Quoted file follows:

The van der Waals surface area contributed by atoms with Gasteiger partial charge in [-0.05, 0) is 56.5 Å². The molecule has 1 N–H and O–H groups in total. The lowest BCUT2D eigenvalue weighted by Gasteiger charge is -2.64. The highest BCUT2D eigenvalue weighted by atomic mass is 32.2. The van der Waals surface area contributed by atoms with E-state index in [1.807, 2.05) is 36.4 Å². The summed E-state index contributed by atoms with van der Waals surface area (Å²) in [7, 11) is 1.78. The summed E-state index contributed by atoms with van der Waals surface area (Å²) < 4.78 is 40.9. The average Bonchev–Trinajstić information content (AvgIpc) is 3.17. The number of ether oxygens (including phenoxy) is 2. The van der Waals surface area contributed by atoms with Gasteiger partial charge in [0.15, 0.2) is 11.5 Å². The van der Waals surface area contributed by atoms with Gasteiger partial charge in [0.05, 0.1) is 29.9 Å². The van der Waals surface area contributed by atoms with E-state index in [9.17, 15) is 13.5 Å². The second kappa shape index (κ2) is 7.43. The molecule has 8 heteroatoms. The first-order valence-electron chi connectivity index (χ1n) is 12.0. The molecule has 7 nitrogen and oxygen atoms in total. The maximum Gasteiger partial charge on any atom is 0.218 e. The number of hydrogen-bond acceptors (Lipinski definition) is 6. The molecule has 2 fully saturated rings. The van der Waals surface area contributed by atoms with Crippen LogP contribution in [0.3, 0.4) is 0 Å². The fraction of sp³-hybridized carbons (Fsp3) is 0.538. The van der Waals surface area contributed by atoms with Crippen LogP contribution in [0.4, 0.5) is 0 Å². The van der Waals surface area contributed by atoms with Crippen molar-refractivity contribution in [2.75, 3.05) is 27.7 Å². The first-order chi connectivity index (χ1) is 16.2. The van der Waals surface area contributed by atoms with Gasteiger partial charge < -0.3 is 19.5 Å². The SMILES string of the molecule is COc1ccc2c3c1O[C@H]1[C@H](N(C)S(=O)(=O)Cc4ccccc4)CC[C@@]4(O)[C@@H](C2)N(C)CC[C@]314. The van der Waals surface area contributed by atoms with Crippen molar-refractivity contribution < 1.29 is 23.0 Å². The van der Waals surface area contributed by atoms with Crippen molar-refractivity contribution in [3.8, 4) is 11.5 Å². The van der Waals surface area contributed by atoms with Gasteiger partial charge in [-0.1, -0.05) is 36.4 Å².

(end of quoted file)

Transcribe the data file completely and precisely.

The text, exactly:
The van der Waals surface area contributed by atoms with Gasteiger partial charge in [-0.05, 0) is 56.5 Å². The molecule has 1 N–H and O–H groups in total. The lowest BCUT2D eigenvalue weighted by Gasteiger charge is -2.64. The highest BCUT2D eigenvalue weighted by atomic mass is 32.2. The van der Waals surface area contributed by atoms with E-state index in [1.807, 2.05) is 36.4 Å². The summed E-state index contributed by atoms with van der Waals surface area (Å²) in [7, 11) is 1.78. The summed E-state index contributed by atoms with van der Waals surface area (Å²) < 4.78 is 40.9. The average Bonchev–Trinajstić information content (AvgIpc) is 3.17. The number of ether oxygens (including phenoxy) is 2. The van der Waals surface area contributed by atoms with Gasteiger partial charge in [0.15, 0.2) is 11.5 Å². The van der Waals surface area contributed by atoms with Gasteiger partial charge in [0.05, 0.1) is 29.9 Å². The van der Waals surface area contributed by atoms with E-state index in [9.17, 15) is 13.5 Å². The second kappa shape index (κ2) is 7.43. The molecule has 8 heteroatoms. The first-order valence-electron chi connectivity index (χ1n) is 12.0. The molecule has 7 nitrogen and oxygen atoms in total. The maximum Gasteiger partial charge on any atom is 0.218 e. The number of hydrogen-bond acceptors (Lipinski definition) is 6. The molecule has 2 fully saturated rings. The van der Waals surface area contributed by atoms with Crippen LogP contribution in [0.3, 0.4) is 0 Å². The fraction of sp³-hybridized carbons (Fsp3) is 0.538. The van der Waals surface area contributed by atoms with Crippen LogP contribution in [0.4, 0.5) is 0 Å². The van der Waals surface area contributed by atoms with Crippen molar-refractivity contribution in [2.75, 3.05) is 27.7 Å². The first-order chi connectivity index (χ1) is 16.2. The van der Waals surface area contributed by atoms with Gasteiger partial charge < -0.3 is 19.5 Å². The SMILES string of the molecule is COc1ccc2c3c1O[C@H]1[C@H](N(C)S(=O)(=O)Cc4ccccc4)CC[C@@]4(O)[C@@H](C2)N(C)CC[C@]314. The van der Waals surface area contributed by atoms with Crippen molar-refractivity contribution < 1.29 is 23.0 Å². The van der Waals surface area contributed by atoms with Crippen molar-refractivity contribution in [3.8, 4) is 11.5 Å². The van der Waals surface area contributed by atoms with Gasteiger partial charge in [-0.1, -0.05) is 36.4 Å².